Following on that, Sister Karen Dietrich, executive director of Camden’s five Catholic schools, which have approximately 1,000 children, most of them non-Catholic, said their per-pupil costs are less than a third of what the public schools face.
Alisha Thomas Morgan, a state representative in Georgia, commended the coalition of different faiths backing the bill, and supported the N.J. proposal as having more accountability and reporting requirements built into it than similar laws in her state.
The opposition was equally as prepared. Rebecca Cox, the president of the Princeton Regional Board of Education, spoke against the proposal. In particular, she wanted to remind the committee of the approximately 2,000 schools in the state that are not failing.
“The bill depletes state tax revenue,’’ she said, and contains a loophole that will allow unclaimed scholarship funds to be distributed to other districts at a time of a $12 million state budget gap and in an era when thousands of teachers have been fired.
She said the bill exacerbates the problem it purports to solve.
Sharon Krengel of the N.J. Education Law Center echoed the criticism that the bill is a giveaway to private and parochial schools that are unaccountable to taxpayers.
She said that it cannot be defended when $128 million has been cut from public schools. “It will further erode the ability to provide education to the vast majority of students who attend public schools.’’
Julia Rubin of the grassroots group Save Our Schools NJ said the law “will create the most expensive taxpayer-funded voucher scheme in the country,’’ and that it’s a misconception it will help the poorest students in the failing schools but will instead help children already in private schools.
Adrienne Sanders, the New Jersey State NAACP Education Chair, said in opposition that the law would be “adding another layer of segregation to children in public schools’’ because it is an opportunity only for certain children whereas public education should be a civil right for all.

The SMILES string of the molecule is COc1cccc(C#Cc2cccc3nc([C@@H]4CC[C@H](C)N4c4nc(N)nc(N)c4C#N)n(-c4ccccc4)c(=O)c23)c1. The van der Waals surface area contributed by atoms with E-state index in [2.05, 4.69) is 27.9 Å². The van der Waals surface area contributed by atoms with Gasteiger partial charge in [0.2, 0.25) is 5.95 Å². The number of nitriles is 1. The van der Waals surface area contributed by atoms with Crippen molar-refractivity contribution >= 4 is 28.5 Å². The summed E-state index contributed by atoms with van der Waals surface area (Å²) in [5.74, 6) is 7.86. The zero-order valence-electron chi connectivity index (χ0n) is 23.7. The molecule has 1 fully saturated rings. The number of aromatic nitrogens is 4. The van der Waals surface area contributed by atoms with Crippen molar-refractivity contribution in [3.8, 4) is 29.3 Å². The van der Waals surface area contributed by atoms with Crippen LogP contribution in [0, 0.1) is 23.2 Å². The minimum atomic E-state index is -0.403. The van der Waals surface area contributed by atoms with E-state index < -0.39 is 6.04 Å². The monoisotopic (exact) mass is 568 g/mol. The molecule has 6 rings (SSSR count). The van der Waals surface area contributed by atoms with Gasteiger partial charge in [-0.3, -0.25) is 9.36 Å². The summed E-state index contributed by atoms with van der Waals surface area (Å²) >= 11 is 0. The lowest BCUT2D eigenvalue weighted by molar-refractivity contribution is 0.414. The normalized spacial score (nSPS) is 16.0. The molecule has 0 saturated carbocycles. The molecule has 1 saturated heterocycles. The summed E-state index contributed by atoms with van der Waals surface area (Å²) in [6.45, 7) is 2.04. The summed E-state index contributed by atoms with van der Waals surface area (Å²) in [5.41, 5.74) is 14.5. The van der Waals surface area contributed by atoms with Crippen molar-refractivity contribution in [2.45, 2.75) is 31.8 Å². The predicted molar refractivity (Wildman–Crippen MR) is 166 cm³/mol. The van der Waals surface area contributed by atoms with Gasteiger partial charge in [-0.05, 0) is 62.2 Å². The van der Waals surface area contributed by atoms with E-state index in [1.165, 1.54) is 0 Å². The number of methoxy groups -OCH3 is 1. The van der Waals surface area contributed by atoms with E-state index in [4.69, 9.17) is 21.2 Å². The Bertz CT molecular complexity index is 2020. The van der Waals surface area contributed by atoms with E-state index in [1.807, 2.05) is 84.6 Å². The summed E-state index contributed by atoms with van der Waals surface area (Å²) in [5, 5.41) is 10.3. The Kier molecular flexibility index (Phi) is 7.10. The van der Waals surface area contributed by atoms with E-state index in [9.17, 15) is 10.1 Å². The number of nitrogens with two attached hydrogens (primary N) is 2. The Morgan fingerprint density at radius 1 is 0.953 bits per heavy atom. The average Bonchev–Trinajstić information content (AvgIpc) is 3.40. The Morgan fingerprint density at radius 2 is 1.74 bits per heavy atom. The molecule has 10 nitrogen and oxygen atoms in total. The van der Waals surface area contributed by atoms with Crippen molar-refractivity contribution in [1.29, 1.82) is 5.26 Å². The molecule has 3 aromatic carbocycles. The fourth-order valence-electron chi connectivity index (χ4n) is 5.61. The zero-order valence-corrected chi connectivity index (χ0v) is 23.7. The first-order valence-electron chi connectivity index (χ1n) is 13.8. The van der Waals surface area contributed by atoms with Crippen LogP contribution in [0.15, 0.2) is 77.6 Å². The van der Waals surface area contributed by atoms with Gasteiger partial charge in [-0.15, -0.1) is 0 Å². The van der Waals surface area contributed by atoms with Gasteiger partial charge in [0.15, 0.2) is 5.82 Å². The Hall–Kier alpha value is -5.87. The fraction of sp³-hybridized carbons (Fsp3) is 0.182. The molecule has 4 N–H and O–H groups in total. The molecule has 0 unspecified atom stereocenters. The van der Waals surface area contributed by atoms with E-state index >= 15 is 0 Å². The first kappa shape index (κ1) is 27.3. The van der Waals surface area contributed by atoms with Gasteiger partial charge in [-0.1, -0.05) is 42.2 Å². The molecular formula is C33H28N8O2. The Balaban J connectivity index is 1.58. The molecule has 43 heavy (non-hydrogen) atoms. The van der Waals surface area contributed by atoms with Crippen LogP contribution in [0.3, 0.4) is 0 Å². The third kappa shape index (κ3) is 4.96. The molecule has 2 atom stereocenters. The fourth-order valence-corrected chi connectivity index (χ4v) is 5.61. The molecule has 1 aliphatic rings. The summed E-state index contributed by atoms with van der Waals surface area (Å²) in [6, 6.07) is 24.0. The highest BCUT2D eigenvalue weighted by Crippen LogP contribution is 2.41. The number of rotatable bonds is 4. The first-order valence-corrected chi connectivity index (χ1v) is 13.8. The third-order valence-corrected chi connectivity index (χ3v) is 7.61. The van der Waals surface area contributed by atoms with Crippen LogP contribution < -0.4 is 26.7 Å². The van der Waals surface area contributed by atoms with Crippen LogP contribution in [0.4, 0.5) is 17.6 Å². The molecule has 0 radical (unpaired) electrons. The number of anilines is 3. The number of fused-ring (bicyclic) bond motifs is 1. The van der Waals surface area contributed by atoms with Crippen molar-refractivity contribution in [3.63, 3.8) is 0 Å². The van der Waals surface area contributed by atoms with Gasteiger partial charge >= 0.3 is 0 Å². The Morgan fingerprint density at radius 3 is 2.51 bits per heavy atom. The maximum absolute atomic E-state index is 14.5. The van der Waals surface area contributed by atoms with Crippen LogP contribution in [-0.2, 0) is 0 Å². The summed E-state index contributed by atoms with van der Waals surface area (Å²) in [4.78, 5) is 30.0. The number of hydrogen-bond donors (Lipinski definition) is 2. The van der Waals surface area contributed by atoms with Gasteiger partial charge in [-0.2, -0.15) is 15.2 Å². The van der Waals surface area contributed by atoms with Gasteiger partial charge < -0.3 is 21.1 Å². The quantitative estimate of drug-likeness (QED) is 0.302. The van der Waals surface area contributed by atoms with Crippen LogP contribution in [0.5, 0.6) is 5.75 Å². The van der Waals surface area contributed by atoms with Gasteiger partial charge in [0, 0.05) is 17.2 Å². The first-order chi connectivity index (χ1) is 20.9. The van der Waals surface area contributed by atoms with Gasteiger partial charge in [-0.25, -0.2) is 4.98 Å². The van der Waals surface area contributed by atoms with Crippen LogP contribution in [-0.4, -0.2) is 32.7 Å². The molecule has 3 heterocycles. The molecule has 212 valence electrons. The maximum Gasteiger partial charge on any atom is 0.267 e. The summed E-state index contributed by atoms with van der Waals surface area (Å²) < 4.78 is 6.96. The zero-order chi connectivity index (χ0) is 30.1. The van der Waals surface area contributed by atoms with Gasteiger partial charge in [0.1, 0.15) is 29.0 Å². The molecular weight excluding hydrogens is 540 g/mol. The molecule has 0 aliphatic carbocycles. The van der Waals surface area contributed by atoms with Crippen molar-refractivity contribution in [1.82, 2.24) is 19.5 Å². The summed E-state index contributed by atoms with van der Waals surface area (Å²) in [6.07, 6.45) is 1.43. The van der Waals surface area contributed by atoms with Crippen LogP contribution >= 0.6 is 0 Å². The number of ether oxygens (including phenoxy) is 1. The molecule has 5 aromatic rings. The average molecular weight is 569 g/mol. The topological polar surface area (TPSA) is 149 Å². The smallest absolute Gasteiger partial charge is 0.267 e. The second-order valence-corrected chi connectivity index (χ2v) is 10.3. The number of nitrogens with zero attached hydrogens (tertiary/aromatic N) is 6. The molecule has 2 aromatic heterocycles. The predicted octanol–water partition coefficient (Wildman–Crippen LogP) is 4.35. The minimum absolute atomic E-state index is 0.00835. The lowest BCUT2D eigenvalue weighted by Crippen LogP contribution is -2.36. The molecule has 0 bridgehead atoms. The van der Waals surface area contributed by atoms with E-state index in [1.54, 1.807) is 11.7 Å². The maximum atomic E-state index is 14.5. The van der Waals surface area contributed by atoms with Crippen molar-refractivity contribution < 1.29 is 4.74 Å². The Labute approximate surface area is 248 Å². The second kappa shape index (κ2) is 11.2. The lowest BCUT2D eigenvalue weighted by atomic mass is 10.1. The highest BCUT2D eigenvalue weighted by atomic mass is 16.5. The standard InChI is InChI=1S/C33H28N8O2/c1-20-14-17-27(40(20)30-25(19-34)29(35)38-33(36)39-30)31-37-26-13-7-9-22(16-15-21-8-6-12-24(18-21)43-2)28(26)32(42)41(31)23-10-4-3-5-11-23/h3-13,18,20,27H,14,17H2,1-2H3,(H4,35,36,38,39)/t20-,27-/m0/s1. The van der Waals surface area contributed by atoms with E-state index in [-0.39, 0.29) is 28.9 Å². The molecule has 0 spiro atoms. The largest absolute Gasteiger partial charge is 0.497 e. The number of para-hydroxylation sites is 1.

In response to her, Assembly chair Albert Coutinho (D-29) of Newark said “Let’s be clear; the system isn’t working. Let’s be open-minded.’’
Late in the hearing, Assemblyman Gary Schaer, (D-36) of Passaic, another prime sponsor, said “This is not the time to bemoan the failure of public schools’’ in this country, and said this bill won’t replace what still needs to be done for public schools.
But he said four Catholic schools closed last year within five miles of his home amounting to 1,000 children, and the Scholarship Act is one meaningful part of the solution.
Committee member Domenick DiCicco Jr. (R-4) of Sewell said that for years money has been thrown at the problem without success. At charter schools, he said, “the focus is laser-like on outcomes, not the money being spent.’’
The measure has drawn sharp divides all along, finding political support and opposition on both sides of the aisle.
The statewide teachers union, concerned about the legislation’s diversion of students, money and resources from public schools, has campaigned against it.
Just as strongly, advocates such as E3, Excellent Education for Everyone, have championed the alternatives this bill would offer to students stuck in troubled schools. E3 is based in Newark.
Coutinho advised the crowd that because of differences in the two bills, the Assembly action Thursday is not the last word. For example, he said there are concerns over income eligibility as well as language that concerns advocates of special education students.